Half of Elected UK Police Chiefs Accused of Misconduct: Watchdog

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The British parliament, along with a non-aligned watchdog, has launched a probe into misconduct allegations against half of the elected police chiefs of England and Wales.

MOSCOW, December 1 (Sputnik) — The Parliament of the UK has launched a probe into misconduct allegations against 23 out of 41 elected police commissioners, in line with measures to boost transparency and accountability of law enforcement.

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A parliamentary committee is intending to investigate an increase in complaints, recently filed against criminal police chiefs of England and Wales. According to the recent reports by the non-aligned Independent Police Complaints Commission (IPCC), 23 of the 41 recently elected Police and Crime Commissioners (PCCs) are subject of misconduct allegations.

The IPCC has also launched consultations in order to determine whether the misconduct hearings should be held in public, wholly or partly, in case there’s significant public interest for the case. The IPCC consultations will last until 10 December.

The institution of elected police chiefs in England and Wales was implemented in 2012 in accordance with the initiative of Theresa May, the Conservative Home Secretary. The aim of the initiative was to increase public awareness of police business, including some internal issues, thus contributing to public trust in law enforcement. According to the legislation, the PCCs, elected for 4-year terms, can be voted out of office. The Home Office initiative sparked some controversy back in 2012 with the low turnout at the ballot box, and today’s growing amount of misconduct allegations made against the elected officials has spurred another round of debate on the PCCs’ trustworthiness.

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“What it shows is that people appear to have lost confidence with the office to such an extent that there is the equivalent of one complaint per police authority,” Keith Vaz, chairman of the Home Affairs committee of the Labour Party said as quoted by the Times.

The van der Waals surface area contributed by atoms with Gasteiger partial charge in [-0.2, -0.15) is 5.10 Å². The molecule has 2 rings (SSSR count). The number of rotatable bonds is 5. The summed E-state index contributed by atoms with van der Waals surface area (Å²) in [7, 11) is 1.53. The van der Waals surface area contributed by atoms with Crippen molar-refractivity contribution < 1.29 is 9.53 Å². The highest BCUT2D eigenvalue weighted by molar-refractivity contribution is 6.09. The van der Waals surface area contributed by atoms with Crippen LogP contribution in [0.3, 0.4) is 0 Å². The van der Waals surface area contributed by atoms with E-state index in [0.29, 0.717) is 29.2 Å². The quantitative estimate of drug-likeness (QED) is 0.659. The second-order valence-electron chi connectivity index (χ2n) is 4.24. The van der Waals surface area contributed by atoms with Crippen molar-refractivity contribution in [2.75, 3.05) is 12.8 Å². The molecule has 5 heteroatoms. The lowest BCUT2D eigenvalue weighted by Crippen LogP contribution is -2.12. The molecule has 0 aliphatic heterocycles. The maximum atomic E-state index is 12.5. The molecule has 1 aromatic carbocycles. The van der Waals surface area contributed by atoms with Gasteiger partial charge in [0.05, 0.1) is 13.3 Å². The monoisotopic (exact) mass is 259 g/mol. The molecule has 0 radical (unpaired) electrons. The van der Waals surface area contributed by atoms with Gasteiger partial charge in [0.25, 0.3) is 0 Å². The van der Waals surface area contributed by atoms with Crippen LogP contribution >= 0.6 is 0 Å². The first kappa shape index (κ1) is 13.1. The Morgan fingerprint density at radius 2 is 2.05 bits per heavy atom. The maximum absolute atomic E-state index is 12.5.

There is growing demand for reform in the nation’s policing, coming from the Labour shadow cabinet and some civil society organizations. The most prominent case of the alleged misconduct is the role of Shaun Wrightm, the PCC for South Yorkshire, in the highly-publicized Rotherham child sex exploitation controversy.  The IPCC is now conducting an investigation aiming to determine whether Commissioner Wright was aware of the alleged child sexual abuse as a then-Rotherham metropolitan borough council.

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The Times reports that between 2012 and 31 October this year the total number of complaints against the 23 PCCs has amounted 44. The IPCC has conducted preliminary investigations recently and rebuffed 12 of the complaints as they only referred to the procedural side of the PCCs work. Only 6 complaints evolved into proper investigations. 25 allegations were returned back to municipal and county police and crime panels as not serious enough. The remaining one allegation was directed to the City of London police.

Another prominent case, included in the ICSS and the parliamentary probes, was initiated after accusations of embezzlement were raised against Lancashire’s PCC Clive Grunshaw. The watchdog has investigated into his expenses as a county counselor of the Labour Party. Yet another IPCC file includes allegations of driving without a proper automobile insurance against PCC of Kent Ann Barnes.

Some of the PCCs earn up to 100,000 GBP a year.

Among the allegations the IPCC is investigating, are those including leaked personal data and other confidential information, as well as possible slander, meaning that the watchdog has to proceed with caution, particularly since the parliament is now involved. It is worth noting that most scandalous allegations made against some of the PCCs deal with matters that happened before they were elected police chiefs and therefore do not interfere directly with public trust in local police.

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